Chongchongang Hotel | North Korea Travel Guide
The Chongchongang Hotel is a seriously obscure hotel in a little-visited city.
Not to be confused with the Chongchon Hotel which is a regularly used place in the Mt. Myohyang area (Chongchon, meaning blue water’ is the name of the river that runs past both of these places).
Chongchongang Hotel is the only hotel available for tourists visiting the city of Anju.
Many hotels in North Korea are almost never used by foreign tourists, but this one sees almost no camera-toting groups or individuals showing up.
However, it is well within the range of Pyongyang (just a 90-minute drive, more or less on the way to the Mt. Myohyang area too).
The main reason why nobody stays here is that in the city in which it is located, Anju, there is really only one thing to see for tourists.
This is the Paeksong Pavilion (which is popular with locals, worth a visit, but still just one place in the whole city).
A 5-storey main building, somewhat dated by kept in good condition holds the lobby and most rooms, the lobby is the usual DPRK 70s style grey stone area, with large areas of under-utilised space, wide corridors, and paintings of various iconic mountain scenes on the walls.
Rooms are basic but good enough and will look familiar to anyone who has stayed at regional hotels across the DPRK; en suite, low beds, of course there are some issues with limited hot water and electricity, but these are all predictable and can be worked around.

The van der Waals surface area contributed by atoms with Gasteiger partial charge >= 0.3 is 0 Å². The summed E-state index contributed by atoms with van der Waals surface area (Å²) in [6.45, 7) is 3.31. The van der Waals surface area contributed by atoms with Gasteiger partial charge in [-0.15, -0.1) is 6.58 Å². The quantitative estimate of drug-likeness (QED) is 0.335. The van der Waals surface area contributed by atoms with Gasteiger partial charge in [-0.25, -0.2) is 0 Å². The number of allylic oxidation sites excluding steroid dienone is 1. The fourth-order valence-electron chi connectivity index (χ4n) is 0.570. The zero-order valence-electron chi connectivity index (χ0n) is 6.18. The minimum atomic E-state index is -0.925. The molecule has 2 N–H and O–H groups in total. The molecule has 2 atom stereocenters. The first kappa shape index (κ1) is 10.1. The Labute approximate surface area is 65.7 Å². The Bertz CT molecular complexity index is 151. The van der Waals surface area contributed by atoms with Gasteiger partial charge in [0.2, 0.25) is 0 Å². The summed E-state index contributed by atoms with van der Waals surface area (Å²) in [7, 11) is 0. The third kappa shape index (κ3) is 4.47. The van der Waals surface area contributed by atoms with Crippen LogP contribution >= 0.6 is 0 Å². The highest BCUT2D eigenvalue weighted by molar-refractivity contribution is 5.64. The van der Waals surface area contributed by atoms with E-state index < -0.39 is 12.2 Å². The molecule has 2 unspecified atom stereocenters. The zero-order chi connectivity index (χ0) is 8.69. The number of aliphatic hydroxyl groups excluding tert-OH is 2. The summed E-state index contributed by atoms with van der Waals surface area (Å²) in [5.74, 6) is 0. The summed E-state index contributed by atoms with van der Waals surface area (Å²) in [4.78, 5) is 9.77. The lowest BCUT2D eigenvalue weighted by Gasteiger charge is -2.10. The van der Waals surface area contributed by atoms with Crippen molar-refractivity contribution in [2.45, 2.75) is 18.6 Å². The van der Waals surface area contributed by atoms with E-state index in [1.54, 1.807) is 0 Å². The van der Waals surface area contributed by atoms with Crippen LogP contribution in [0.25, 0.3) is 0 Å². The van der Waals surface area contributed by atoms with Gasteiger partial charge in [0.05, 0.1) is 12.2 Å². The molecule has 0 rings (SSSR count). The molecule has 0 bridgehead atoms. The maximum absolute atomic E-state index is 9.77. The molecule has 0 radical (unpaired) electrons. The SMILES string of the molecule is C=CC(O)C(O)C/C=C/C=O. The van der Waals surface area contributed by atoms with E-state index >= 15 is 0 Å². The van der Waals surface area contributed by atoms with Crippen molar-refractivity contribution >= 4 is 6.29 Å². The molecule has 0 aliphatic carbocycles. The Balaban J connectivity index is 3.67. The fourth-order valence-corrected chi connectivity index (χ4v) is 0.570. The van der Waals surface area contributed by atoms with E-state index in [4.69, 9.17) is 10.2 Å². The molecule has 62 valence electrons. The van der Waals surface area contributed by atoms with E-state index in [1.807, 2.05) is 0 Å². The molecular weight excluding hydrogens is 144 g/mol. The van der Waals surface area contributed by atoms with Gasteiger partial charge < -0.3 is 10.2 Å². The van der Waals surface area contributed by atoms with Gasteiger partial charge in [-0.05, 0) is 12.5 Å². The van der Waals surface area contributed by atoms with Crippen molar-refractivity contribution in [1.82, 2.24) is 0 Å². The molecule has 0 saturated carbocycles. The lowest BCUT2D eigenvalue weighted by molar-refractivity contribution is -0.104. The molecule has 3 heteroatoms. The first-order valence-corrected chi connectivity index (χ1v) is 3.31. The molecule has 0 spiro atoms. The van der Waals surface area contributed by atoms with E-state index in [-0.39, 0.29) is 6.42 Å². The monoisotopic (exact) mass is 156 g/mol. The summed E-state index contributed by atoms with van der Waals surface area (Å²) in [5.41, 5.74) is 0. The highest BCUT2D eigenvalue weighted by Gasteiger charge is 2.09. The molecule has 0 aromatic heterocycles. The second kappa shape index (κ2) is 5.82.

Chongchongang Hotel restaurant (the only one in Anju that foreign tourists can use) is to the side of the hotel, along a corridor. There is a basic bar and a larger car park, if starved for activity you could go and stand/sit outside after the day is done.
One interesting story is that this was the main hotel used to quarantine foreigners who came to North Korea during the 2014/2015 Ebola outbreak.
At that time, the country was closed to tourists but other foreign visitors were admitted for pressing reasons.
A 21-day quarantine was enforced though and this was the venue for most folks who endured this experience. So, while very few foreigners visit here those that have done do tend to stay longer than in most other hotels!
For most visitors, one night will be enough, either on the way to or from Mt. Myohyang and as an interest-piece rather than an actual treat.
One other thing to encourage you to stay here; your guides have almost certainly never been here either, so you can all be tourists together and experience something new!
Photos in this Travel Guide all provided by the amazing Marcus Neumann - thanks Marcus!